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Does Blade Of The Immortal 2019 Get It Right?

Does Blade Of The Immortal 2019 Get It Right?

One of the anime I had been most excited for this fall season was the new adaptation of Blade Of The Immortal. The show’s based an iconic Eisner award-winning manga by Hiroaki Samurai that previously had a thirteen-episode series created in 2008. Unfortunately, the show didn’t generate much enthusiasm and it never got more than it’s initial run which got nowhere close to covering the manga’s 30 volume run. Sixth months ago a sequel manga series had been announced and shortly after that a brand spanking new Amazon Prime exclusive adaptation that promised to cover the entire manga was unveiled; Some production committee powers at be decided to give the franchise a new push and while it’s hard to say why, we’re excited they did. Now that it’s October and the first couple episodes are out we gotta say so far, so good!

Let’s give a general recap of what the series is! We won’t spoil any big plot points but this is more a summary of the general plot opposed to these two episodes alone. After all, the manga’s nearly 30 years old and is renowned enough to have won an American Eisner which are the comic book equivalent of the Oscars. Blade Of The Immortal follows one Manji, a talented samurai who’s on a quest to rid himself of the immortality he’s been cursed with. At the beginning of the series, he meets Rin Asano. A young woman who’s family has been brutally murdered by the Anotsu who was to inherit her father’s sword instruction dojo. He saves her ass and she hires him as a body-guard as they start journeying together to accomplishment their goals.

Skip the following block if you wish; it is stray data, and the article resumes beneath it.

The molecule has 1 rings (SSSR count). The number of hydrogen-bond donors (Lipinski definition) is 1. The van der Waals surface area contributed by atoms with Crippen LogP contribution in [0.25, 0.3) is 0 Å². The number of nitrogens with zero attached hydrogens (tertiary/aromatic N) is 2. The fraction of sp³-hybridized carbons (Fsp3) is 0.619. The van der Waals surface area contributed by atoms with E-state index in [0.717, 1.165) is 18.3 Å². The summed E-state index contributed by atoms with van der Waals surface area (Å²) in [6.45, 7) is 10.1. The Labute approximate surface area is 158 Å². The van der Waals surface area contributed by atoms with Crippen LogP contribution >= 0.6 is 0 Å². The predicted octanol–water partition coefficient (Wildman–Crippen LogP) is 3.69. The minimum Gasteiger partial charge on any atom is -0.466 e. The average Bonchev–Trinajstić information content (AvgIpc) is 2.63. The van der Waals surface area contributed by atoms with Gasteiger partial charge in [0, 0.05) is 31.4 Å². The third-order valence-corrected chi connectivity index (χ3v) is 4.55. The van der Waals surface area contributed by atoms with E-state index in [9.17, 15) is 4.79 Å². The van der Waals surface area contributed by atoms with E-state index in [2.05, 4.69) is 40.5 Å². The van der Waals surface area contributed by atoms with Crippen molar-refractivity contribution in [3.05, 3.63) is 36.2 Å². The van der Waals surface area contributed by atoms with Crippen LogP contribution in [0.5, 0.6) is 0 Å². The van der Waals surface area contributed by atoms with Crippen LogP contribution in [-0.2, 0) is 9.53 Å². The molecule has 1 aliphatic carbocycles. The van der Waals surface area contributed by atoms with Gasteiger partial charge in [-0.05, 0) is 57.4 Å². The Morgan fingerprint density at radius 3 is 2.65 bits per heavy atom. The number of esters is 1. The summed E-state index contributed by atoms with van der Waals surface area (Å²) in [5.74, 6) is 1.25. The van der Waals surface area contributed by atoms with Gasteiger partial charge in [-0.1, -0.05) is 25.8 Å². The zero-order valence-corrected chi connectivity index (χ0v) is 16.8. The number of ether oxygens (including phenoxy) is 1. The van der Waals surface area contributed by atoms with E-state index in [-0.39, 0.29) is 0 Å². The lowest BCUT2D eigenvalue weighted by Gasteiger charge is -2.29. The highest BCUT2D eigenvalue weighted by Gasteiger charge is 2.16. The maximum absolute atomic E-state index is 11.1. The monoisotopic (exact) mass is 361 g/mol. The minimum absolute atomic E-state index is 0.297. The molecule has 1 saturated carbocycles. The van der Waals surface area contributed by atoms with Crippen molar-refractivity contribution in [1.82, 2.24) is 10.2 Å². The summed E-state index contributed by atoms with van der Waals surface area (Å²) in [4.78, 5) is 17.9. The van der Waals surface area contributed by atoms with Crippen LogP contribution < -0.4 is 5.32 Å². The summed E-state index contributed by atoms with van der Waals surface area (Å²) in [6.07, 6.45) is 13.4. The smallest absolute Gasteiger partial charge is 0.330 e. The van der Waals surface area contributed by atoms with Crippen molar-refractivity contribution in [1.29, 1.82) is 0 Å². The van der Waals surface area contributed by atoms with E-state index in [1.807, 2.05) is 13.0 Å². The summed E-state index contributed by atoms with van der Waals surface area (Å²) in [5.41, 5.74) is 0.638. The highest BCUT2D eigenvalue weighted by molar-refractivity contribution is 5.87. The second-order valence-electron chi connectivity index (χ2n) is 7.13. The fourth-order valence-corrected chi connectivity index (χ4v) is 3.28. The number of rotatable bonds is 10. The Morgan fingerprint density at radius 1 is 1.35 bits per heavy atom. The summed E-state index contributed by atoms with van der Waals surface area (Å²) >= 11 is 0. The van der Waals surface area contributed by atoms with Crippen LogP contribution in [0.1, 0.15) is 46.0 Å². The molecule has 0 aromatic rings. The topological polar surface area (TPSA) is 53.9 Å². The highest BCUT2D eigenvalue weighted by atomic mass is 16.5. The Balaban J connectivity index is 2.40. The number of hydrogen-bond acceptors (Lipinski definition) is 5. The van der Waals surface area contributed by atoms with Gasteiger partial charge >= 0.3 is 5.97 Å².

One benefit of being a streaming service worldwide exclusive is that the show doesn’t have to meet any TV broadcast restrictions. It could be as gory and off-center as it likes and, as long as it keeps people interested, the show’s creators can do exactly as they like. The 2019 Prime-exclusive Blade Of The Immortal takes full advantage of that. I don’t mean to imply that show enters any gore-porn or shock-value territory but there’s plenty of blood splatter, separated limbs, and general gruesomeness to go around. Admittedly, this show’s not for the faint of heart but those who don’t mind a little or a lot of violence have reason to check this out.

Manji

Thankfully, the show doesn’t exist just an excuse to animate one excessively bloody samurai battle after another. The extreme measures and depictions this anime showcases truly are in service to a greater whole. In between the fights, the show’s actually a bleak, atmospheric, and slow burn. For lack of a better phrase, it’s apparent in the first couple episodes alone that there’s a lot of ‘direction’ in the show. Muted colors (crimson red aside), cloudy skies, and an intentional oppressive monotony, the entire vibe of the show is extremely intentional. After all, our lead character Manji is immortal after all and maybe that’s just what life looks like when it goes on and on and on.